We first reported about former Anglo Irish Bank head David Drumm when in October 2015 he was arrested at his $2 million Wellesley home at the request of Irish authorities. Drumm had been living in Wellesley for six years, much to the chagrin of Irish financial regulators who accused him of all sorts of shenanigans that allegedly went down with Anglo Irish Bank, eventually leading the Irish government to prop it up during that country’s banking crisis earlier in the 2000s.
After his arrest, he remained in a Massachusetts jail until, weary of that, he asked in February 2016 to be sent home to face the music. At that time he was extradited to Ireland to answer to more than two dozen criminal charges overseas related to that bank’s messy demise.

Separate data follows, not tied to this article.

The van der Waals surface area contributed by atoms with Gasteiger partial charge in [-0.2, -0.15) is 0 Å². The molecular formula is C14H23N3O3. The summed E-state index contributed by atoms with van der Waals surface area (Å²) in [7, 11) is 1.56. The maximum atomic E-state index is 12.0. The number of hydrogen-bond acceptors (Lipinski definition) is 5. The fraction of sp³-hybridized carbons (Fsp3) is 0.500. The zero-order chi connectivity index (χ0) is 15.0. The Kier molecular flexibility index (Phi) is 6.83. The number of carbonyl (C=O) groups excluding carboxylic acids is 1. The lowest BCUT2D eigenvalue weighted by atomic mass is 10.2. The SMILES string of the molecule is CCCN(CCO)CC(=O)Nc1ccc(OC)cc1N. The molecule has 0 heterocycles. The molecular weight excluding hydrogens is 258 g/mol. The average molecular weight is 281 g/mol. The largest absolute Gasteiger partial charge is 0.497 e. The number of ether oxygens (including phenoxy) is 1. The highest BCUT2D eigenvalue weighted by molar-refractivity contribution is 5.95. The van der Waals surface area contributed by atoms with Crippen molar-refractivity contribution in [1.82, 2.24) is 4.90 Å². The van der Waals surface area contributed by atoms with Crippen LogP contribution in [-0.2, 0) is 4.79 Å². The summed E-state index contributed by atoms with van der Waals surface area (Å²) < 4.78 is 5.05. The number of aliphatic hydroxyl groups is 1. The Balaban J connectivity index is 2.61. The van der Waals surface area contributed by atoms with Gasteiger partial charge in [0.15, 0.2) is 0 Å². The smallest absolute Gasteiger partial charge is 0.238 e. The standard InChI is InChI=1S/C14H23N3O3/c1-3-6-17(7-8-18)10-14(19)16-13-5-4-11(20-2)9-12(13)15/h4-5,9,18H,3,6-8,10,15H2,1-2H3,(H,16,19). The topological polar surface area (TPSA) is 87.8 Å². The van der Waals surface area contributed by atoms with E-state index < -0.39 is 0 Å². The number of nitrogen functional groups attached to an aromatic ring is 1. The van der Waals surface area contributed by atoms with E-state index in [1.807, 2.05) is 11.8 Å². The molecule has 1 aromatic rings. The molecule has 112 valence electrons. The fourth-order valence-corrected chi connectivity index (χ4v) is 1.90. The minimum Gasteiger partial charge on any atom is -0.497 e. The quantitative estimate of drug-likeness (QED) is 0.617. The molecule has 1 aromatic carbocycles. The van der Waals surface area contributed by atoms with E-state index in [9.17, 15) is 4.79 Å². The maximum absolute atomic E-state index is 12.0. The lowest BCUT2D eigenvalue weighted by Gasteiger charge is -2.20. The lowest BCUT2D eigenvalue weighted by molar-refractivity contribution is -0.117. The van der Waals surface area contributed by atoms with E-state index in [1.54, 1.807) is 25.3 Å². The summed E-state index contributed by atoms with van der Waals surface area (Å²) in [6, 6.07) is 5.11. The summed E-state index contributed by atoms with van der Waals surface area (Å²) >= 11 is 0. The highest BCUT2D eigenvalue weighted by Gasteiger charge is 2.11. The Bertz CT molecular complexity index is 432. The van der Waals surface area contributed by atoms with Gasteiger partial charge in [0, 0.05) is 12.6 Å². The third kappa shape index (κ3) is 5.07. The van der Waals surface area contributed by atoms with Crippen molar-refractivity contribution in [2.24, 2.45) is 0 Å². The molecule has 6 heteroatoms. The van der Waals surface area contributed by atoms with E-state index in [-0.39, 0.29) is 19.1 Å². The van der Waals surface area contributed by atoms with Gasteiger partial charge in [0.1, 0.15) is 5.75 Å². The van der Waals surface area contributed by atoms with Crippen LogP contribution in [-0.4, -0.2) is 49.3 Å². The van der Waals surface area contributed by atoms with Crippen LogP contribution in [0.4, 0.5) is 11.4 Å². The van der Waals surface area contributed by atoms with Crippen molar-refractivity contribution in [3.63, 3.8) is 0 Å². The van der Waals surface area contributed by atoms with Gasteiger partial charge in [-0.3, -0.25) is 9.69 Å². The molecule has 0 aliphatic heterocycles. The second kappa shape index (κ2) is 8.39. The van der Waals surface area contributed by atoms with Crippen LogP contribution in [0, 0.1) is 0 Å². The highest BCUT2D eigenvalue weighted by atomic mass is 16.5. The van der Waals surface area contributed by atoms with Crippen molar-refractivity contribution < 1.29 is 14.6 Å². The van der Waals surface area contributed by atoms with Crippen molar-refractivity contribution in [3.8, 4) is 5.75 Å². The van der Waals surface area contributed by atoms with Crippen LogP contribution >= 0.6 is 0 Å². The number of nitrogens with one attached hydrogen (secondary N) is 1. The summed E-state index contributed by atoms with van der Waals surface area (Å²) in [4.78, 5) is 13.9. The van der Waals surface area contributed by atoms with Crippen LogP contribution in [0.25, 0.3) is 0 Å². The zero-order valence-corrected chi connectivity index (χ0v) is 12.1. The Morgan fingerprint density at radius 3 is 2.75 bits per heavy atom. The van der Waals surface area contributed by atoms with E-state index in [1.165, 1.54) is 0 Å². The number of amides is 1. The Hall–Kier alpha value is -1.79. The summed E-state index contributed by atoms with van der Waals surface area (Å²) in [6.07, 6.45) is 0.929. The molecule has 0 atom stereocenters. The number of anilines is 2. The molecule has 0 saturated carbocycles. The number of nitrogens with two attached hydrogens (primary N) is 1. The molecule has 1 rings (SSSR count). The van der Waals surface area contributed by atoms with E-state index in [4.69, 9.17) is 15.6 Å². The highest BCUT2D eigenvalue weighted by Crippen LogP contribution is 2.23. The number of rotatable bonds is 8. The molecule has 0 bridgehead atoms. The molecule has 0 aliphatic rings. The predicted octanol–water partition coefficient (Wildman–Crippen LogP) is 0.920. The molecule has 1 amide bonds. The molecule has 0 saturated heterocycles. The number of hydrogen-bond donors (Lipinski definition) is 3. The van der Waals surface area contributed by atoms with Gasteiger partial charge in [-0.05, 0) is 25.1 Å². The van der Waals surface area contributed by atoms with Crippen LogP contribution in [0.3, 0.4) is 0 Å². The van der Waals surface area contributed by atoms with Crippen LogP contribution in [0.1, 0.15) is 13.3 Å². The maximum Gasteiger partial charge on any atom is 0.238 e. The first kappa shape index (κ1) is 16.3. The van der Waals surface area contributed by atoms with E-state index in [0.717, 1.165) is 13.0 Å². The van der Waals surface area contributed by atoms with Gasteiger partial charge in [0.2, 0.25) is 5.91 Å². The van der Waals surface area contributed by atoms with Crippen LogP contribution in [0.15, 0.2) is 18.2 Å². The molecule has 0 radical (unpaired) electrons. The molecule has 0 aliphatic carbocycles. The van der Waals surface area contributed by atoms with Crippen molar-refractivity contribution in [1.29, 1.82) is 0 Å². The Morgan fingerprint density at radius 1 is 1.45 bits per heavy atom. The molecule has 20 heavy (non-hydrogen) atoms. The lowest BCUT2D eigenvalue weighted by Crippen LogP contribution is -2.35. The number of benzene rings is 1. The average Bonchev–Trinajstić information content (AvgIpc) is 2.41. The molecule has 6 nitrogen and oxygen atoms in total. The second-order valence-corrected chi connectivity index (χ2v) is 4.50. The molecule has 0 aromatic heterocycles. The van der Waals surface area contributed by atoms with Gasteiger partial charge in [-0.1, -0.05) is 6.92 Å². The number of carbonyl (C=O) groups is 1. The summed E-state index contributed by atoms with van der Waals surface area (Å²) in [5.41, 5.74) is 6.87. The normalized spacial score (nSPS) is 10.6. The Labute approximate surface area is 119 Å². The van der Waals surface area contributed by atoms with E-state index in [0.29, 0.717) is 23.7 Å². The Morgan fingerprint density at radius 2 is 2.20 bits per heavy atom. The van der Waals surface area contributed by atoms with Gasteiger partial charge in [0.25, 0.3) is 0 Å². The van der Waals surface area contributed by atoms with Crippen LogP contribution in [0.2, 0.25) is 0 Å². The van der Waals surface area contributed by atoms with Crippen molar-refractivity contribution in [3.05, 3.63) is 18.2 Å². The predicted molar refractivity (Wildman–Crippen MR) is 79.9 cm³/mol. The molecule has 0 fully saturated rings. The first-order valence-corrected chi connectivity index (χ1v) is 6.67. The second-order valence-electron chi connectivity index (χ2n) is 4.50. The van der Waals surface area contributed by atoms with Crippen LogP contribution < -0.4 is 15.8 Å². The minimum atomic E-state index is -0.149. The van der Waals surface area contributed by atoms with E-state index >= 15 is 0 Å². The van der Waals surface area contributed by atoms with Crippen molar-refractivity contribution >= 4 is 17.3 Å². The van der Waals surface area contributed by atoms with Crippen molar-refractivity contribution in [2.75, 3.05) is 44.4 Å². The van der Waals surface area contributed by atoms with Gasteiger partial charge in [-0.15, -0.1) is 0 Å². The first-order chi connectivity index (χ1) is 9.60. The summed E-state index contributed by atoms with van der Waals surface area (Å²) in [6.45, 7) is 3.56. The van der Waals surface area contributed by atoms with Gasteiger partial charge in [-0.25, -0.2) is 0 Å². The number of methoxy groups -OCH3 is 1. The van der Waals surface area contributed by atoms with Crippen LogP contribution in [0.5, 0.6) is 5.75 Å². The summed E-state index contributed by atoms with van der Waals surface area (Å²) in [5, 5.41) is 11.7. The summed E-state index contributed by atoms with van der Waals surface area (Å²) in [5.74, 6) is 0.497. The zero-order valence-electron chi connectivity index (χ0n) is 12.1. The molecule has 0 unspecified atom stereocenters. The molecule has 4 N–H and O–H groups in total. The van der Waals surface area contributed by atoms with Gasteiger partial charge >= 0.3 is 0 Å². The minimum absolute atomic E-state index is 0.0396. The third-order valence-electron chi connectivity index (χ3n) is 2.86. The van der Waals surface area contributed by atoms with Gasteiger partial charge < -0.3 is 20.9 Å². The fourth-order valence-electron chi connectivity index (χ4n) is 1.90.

Now the Irish Times reports that “…the 51-year old former banker from Dublin was found guilty of conspiracy to defraud and false accounting relating to banking transactions he was involved in at the height of the 2008 financial crisis…the jury convicted him over a series of circular transactions that made Anglo’s deposits look €7.2 billion larger than they were in September 2008.”
He had denied the charges of conspiracy to defraud and false accounting. Drumm is out on bail and will be sentenced on June 20.